Hanoi′s double tactics are blurring the situation in the South China Sea | Asia| An in-depth look at news from across the continent | DW | 24.10.2011
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Asia

Hanoi's double tactics are blurring the situation in the South China Sea

The Spratly and Paracel Islands in the South China Sea are thought to have rich deposits of oil and gas and thus several countries lay claim to them, including China and Vietnam.

An airstrip is built on the islet of 'Pag-asa', one of Spratlys' group of islands in the South China Sea

The region is believed to be rich in gas and oil deposits

China, Taiwan and four Southeast Asian nations, including Vietnam and the Philippines, have conflicting claims over the Spratly and Paracel Islands in the South China Sea. The area is believed to have rich deposits of oil and gas and it also has a rich fishing ground. Moreover, the region is important from a geostrategic point of view because it is located in the shipping lane from Southeast Asia and southern China to the Middle East, Africa and Europe. Some 80 percent of oil deliveries to China take this route.

The disputes have often escalated in the past, with dozens of soldiers dying in the battle of the Paracel Islands in 1974 between China and Vietnam, but all claimants currently say officially that they are seeking a peaceful resolution.

A woman holds a placard supporting Vietnam in a protest demanding China to stay out of their waters

In the summer, many Vietnamese took to the streets to protest against China

In May, the Philippine President Benigno Aquino openly warned the Chinese against an arms race saying that it would only exacerbate tension in the area. In July the foreign ministers from the Association of Southeast Asian Nations (ASEAN) and China adopted the implementing guidelines of the "Declaration of the Code of Conduct of Parties in the South China Sea (DOC)." Although the code is very vague, within it all parties agree to promote peace, stability, mutual trust and to seek peaceful solutions to their disputes.

Sino-Vietnamese tension

However, this did not prevent a series of incidents in which Vietnamese boats were shot at by the Chinese navy and accused of trespassing, which led to angry protests in Vietnam. Phuong Le Trong from Bonn University told Deutsche Welle that these protests underlined the fact that a "large majority of the Vietnamese population wants clearer policies and more assertion" in the face of Beijing. Most Vietnamese want the government to defend the islands that they see as sovereign territory against China, he said.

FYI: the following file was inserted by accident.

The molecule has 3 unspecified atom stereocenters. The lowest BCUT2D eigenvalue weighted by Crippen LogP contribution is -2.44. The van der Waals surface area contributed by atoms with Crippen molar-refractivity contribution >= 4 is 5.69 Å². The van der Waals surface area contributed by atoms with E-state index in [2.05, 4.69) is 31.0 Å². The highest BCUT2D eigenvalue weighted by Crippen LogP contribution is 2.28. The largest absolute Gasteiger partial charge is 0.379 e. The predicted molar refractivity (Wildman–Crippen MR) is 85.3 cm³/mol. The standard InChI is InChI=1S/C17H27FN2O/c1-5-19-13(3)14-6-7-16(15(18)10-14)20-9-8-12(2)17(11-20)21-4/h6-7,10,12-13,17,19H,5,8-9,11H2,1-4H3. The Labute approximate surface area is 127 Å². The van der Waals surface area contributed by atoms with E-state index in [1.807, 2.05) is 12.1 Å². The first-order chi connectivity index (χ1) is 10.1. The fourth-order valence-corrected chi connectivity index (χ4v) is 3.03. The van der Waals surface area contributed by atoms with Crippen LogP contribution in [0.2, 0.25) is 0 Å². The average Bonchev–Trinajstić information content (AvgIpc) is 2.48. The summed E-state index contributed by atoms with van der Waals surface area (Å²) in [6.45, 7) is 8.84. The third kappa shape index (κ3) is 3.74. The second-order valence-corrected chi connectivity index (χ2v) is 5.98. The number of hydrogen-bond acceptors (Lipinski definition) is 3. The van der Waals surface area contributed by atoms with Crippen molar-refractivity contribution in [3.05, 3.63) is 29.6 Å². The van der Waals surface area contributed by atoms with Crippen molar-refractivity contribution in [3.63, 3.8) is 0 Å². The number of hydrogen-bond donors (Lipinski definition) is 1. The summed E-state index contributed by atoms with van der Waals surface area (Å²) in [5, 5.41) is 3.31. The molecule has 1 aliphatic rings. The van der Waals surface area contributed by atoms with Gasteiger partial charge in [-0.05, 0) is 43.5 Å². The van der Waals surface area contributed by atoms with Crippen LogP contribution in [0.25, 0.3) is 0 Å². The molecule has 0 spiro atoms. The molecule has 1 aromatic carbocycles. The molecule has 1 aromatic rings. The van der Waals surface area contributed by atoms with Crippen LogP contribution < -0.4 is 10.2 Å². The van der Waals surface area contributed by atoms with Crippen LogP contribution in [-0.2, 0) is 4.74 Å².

China did not react well to the protests and an article in the Global Times, the English-language newspaper produced by the Communist Party, called for a military solution. "For those who infringe upon our sovereignty to steal the oil, we need to warn them politely and then take action if they don't respond. We shouldn't waste the opportunity to launch some tiny-scale battles that could deter provocateurs from going further."

See-saw politics

Chinese President Hu Jintao (R), who is also general secretary of the Central Committee of the Communist Party of China (CPC), shakes hands with General Secretary of the Communist Party of Vietnam Central Committee Nguyen Phu Trong

Nguyen Phu Trong and Hu Jintao met earlier this month in China

Gerhard Will from the German Institute for International and Security Affairs told Deutsche Welle that Vietnam not following a coherent line was a major problem. Hanoi has been conducting see-saw politics - at the same time trying to find a balance between the different parties and keeping as many options open as possible.

Earlier this month, the situation became even more complicated when India and Vietnam signed an accord to promote oil exploration in Vietnamese waters, provoking China's ire even more.

At the same time, Nguyen Phu Trong, the Secretary General of Vietnam’s Communist Party, signed an agreement in Beijing outlining basic guidelines on how future negotiations should be conducted and how conflicts in the area should be settled.

Phong Le Trong says that the government's "double strategy" and the lack of transparency in the decision process has also angered the confused population. Gerhard Will for his part does not think Hanoi's see-saw policy is contributing much to political stability in the South China Sea and warns that it would not take much to tip the very fragile balance in the region.

Author: Rodion Ebbighausen / act
Editor: Manasi Gopalakrishnan

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